The Daily Item, Sunbury, PA


April 26, 2014

Pump prices may stay shy of 2013 high

While gasoline prices in the Valley continue to inch upward, experts predict the peak cost this year won’t exceed the $3.79 motorists paid per gallon in 2013, and that drivers should soon see lower costs.

Prices at many Valley gasoline stations hit $3.75 this week, topping the national and state average. On Friday, the national average for a gallon of regular unleaded gasoline was $3.69, according to AAA.

The Pennsylvania average was $3.74, which was 15th nationally.

Motorists in only Hawaii ($4.34) and California ($4.22) pay more than $4 per gallon.

One year ago, the average gasoline price in Pennsylvania was $3.48. In the past month, the price has risen from $3.62 to $3.74, partly because of the state’s increased tax implemented last fall as part of Gov. Tom Corbett’s transportation plan.

“Spring is the most frustrating time of the year for drivers given that gas prices seem to jump every time you get in the car,” AAA spokesman Avery Ash said. “We are seeing the same season hikes this spring, but fortunately gas is not nearly as expensive as in recent years.”

The spike this spring is normal, AAA spokesman Michael Green said Friday. Traditionally prices rise in the spring heading into the Memorial Day weekend, then begin to flatten and even dip before rising again in late summer.

While many think prices rise around the summer holidays, Green said the prices can actually be reasonable.

Bang for your buck on Fourth

“The Fourth of July is interesting because gas can be cheaper,” Green said. “We always see gas prices peak in spring and then as more gas becomes available, it can dip. Then it rises again in August and September.”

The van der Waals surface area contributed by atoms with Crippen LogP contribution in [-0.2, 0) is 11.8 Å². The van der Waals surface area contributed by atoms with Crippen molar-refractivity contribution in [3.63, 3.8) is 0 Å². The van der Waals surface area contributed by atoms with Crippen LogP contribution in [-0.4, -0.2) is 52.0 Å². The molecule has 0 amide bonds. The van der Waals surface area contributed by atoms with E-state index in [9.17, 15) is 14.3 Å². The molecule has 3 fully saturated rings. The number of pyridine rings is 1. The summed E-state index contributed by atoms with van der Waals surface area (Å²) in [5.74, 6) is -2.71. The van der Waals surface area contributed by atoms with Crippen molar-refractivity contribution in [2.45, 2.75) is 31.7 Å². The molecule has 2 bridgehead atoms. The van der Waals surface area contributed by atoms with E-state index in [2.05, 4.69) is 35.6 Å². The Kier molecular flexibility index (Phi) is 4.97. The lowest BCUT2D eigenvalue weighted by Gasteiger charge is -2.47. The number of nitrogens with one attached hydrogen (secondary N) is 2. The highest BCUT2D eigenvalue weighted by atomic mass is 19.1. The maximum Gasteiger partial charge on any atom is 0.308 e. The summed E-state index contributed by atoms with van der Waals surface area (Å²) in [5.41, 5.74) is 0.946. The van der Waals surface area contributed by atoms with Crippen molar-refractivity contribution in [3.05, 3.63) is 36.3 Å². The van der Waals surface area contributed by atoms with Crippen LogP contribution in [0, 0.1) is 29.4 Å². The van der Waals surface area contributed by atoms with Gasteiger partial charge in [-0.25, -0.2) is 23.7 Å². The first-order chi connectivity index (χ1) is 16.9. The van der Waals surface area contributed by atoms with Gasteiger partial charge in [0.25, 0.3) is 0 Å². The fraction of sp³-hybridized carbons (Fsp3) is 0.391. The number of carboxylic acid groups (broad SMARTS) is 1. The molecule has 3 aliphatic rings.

Green said AAA’s experts have predicted prices this year will not surpass last year’s high of $3.79. In the summer, he said, prices could drop into the $3.40 range before climbing into the $3.60s around Labor Day.

Pennsylvania’s prices, Green said, could be higher than the national peak.

“Pennsylvania is a little unusual because while the prices nationwide won’t be higher than usual, that might not be the case in Pennsylvania because of taxes,” Green said.

While the fluctuations are standard, Green said $3 gasoline is here to stay — barring a major recession. A recent AAA survey showed that 65 percent of respondents said $3.50 is the limit. Nine of out 10 drivers in AAA’s survey says $4 would change their driving habits.

“People may be less likely to change their habits, but they do not seem any happier at the pumps,” AAA President and CEO Bob Darbelent said in a statement about the survey. “Many drivers grudgingly realize that paying more than $3 per gallon for gasoline is the new normal, but they remain frustrated with the price.”

The last time prices approached $4 was in early spring 2012, when the average hit $3.94. The highest prices came in the summer of 2008, topping out at $4.11. Soon after that, the recession hit and prices dropped from the peak to $1.61 in five months.

“What we are seeing is that peak prices are getting lower and annual averages are getting lower,” said Green, noting that 2012 had the highest annual average and 2013 was cheaper.

“It’s not as bad as it’s been in recent years.”

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